Best Advice of 2017: Nuggets of Wisdom from Nine Successful Utilities

From how to implement a manhole rehab program to improving operational efficiencies, we look back on some of the best pieces of advice utilities shared in the pages of Municipal Sewer & Water magazine in the past year

As is typically the drill when the latter part of December arrives and a new year approaches, it’s time for some reflection. Here we reflect on some of the industry knowledge that has appeared in Municipal Sewer & Water magazine in 2017. A lot of utilities are featured in the magazine over the course of a year and there is often something to learn from their experiences:

“We could have taken a shotgun approach and inspected manholes all over town, but decided to be more methodical. We didn’t look at geographical areas as much as the material that made up the manhole. Brick was generally structurally fine after exposure to H2S, although the mortar might be affected. We looked primarily at concrete manholes that were most likely to be corroded by sewer gas.” — Gina Ishida-Raybourn of the Municipal Utilities Department in Chandler, Arizona, on the approach the city took when it started a manhole rehab program

“We got someone trained and certified in 12 months by job shadowing with an existing operator. It worked out well.” — Tim Wilson of Marshalltown Water Works in Iowa on the effectiveness of an apprenticeship program the utility started three years ago

“Will it help us operate the facility and meet our service level commitments, our customers’ needs and our regulatory requirements? What will it take to train operators to operate it as designed and intended? Will it create more work? Will it make us less efficient? Sometimes it’s OK to just roll the window down manually instead of using a button.” — Rebecca West of Spartanburg Water System in South Carolina on adding technology to operations

“It starts by looking at the watershed. Can you easily identify the players? And how likely is it that they’d be willing to work together? It’s one tool. There are certainly places where water quality trading or plant additions make more sense.” — Dave Taylor of the Madison Metropolitan Sewerage District in Wisconsin on fighting nutrient pollution through adaptive management — working with landowners upstream to reduce their contributions

“District metering was one of the first concepts we implemented to drive efficiency. Establishing district metered areas can reduce the time required to isolate a leak to just a day instead of having to check the entire system over possibly months.” — Chris Leauber of the Wilson County Water and Wastewater Authority in Tennessee on using district metering, which makes it possible to isolate areas from the water system using fewer shut-offs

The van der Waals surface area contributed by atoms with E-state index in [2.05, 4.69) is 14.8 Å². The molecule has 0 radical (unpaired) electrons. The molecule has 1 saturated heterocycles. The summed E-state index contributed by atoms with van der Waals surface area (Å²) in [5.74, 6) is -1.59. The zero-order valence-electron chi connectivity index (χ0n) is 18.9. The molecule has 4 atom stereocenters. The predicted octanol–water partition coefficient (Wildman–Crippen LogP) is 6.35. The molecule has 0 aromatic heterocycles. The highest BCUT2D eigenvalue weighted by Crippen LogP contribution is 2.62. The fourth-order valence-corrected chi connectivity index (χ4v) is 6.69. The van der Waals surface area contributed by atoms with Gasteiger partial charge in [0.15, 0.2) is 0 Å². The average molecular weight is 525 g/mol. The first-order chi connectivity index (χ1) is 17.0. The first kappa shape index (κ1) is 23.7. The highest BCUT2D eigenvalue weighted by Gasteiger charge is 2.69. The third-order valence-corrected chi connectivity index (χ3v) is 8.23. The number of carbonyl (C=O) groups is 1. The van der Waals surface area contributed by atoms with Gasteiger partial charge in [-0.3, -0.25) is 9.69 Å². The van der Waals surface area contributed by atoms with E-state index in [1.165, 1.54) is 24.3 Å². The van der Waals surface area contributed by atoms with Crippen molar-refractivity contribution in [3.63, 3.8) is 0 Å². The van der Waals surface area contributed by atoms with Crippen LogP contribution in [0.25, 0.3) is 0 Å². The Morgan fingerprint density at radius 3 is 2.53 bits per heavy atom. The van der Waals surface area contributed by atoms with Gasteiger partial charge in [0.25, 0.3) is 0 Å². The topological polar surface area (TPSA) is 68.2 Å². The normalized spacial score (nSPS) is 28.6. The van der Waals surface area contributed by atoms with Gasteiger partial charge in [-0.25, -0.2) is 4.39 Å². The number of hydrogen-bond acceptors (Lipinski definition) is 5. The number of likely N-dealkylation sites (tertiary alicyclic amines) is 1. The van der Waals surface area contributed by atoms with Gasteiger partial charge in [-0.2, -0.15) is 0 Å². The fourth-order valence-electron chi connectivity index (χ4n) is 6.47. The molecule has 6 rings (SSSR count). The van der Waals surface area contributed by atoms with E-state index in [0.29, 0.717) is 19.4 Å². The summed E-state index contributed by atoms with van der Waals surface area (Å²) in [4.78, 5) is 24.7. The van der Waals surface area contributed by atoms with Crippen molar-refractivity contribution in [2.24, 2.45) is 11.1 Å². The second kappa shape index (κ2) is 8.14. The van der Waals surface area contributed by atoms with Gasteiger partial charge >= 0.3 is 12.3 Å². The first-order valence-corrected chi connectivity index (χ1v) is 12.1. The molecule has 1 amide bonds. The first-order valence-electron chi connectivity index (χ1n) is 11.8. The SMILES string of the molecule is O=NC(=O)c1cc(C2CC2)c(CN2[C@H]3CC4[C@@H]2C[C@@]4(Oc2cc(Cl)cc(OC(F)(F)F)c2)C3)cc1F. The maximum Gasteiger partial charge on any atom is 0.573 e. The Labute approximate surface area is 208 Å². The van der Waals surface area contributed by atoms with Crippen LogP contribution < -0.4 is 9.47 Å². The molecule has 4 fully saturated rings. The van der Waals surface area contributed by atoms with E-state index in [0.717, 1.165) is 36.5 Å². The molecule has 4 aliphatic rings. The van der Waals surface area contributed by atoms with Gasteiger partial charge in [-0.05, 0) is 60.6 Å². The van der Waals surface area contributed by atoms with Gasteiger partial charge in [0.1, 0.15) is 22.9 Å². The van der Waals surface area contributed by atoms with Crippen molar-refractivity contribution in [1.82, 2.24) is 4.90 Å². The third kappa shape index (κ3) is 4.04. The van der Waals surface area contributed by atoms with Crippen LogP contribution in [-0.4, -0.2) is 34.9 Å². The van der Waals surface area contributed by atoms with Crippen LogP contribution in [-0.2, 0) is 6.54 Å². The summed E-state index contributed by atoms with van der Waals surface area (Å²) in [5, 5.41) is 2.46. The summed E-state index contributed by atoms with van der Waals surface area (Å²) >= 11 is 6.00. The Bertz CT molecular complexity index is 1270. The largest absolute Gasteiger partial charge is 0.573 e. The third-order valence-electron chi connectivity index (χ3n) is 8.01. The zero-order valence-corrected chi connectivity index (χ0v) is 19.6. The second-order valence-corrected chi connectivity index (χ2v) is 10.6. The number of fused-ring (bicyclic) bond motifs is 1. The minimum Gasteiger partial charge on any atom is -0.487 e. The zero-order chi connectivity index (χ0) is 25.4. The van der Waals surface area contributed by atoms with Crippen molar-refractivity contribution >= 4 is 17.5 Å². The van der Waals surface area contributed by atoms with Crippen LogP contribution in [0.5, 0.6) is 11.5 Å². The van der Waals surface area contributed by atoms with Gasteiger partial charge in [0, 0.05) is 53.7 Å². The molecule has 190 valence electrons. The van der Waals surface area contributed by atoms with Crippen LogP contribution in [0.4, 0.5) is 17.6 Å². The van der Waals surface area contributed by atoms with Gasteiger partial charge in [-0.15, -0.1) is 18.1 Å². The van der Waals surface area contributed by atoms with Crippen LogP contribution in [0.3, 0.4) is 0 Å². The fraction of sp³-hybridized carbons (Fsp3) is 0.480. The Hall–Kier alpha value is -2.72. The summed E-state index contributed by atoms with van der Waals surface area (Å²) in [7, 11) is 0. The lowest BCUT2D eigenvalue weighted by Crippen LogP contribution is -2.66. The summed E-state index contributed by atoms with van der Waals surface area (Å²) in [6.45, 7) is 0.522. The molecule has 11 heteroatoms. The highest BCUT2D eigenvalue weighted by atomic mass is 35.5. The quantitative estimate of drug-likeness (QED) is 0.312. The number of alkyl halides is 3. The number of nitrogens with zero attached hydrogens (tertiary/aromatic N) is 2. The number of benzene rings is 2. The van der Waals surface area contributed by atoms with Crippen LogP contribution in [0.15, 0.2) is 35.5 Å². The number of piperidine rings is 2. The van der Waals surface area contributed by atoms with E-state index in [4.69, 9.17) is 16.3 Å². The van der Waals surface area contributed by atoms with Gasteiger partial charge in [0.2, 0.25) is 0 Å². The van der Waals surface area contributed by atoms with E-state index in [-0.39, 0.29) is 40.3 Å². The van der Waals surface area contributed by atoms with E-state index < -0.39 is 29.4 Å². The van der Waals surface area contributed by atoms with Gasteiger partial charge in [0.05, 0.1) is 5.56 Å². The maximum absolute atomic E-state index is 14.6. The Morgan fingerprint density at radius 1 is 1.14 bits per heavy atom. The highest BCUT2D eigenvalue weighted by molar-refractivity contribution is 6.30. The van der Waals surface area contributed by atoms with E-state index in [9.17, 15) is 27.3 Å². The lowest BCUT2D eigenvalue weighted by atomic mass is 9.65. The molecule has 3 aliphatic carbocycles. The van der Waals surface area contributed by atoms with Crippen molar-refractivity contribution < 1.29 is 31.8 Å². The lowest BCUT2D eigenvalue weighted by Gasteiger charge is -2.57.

“We’re checking whether they’re pulling too many amps, how many hours they’re running, and making sure the pumps are alternating properly. We’re doing everything we can to prolong the life of the pumps that are running properly and identifying a potential hazard, and taking care of that pump before there’s an emergency problem. When you look for problems, you find them. It’s costing a fair amount of money here. You’re finding pumps that need to be replaced — we’ve replaced quite a few more pumps this year than we would have preferred to do. We’ve made quite a few more repairs. But it’s also prevented much more costly and disruptive problems. We’ve found pumps that were hours away from getting burnt up. The only way we would have found them otherwise would have been a few hours later when it did burn up and the lift station was overflowing. So we’ve saved thousands of dollars. We’re not sending guys out in the middle of the night, we’re not paying overtime, and we’re not putting them in a more dangerous situation.” — Jason Arnold of the Lufkin Department of Water and Sewer Utilities in Texas on a proactive lift station inspection and maintenance program the utility implemented a couple years ago


“We have to learn how to do it smarter instead of harder, and be able to keep our community’s businesses up and operational. The worst thing we can do is work on a sewer line that can disrupt traffic. We have to learn how to use technology to our advantage.” — Steve Salka of the city of Durango, Colorado, on the utility department embracing pipe bursting and CIPP lining, particularly because the community relies heavily on year-round tourism

“We’ve had drones for about a half-year, but they’ve already proved very useful, particularly on our South Kent Island sewer expansion project. We’ve used them for surveying and mapping and to get photographic records of as-builts and open trenches. We’ve also used them to locate and map division valves, collection points, valve pits and fire hydrants. We’re incorporating all of this into our GIS system. Everyone’s eager to think of new uses for the technology.” — Todd Mohn of the Queen Anne’s County Department of Public Works in Maryland on using drone technology

“You have to get city leaders on board with the understanding that they’re going to be looking at large budget numbers for that maintenance. It’s not exciting to fund pipe lining — like it is to put in a new city pool or another ‘feel good’ project — but it is necessary. One solution we have found that works well is to piggyback onto other projects. Combining stormwater infrastructure repairs with transportation or parks and rec projects helps save money and provides more incentives for funding. But sometimes the best solution is just sitting down with council members with pictures. They need to see the pipe full of sediment with no room for the water to get through.” — Dennis Roland of the Department of Public Works’ Stormwater Division in Alpharetta, Georgia, on getting the support of elected officials for infrastructure projects


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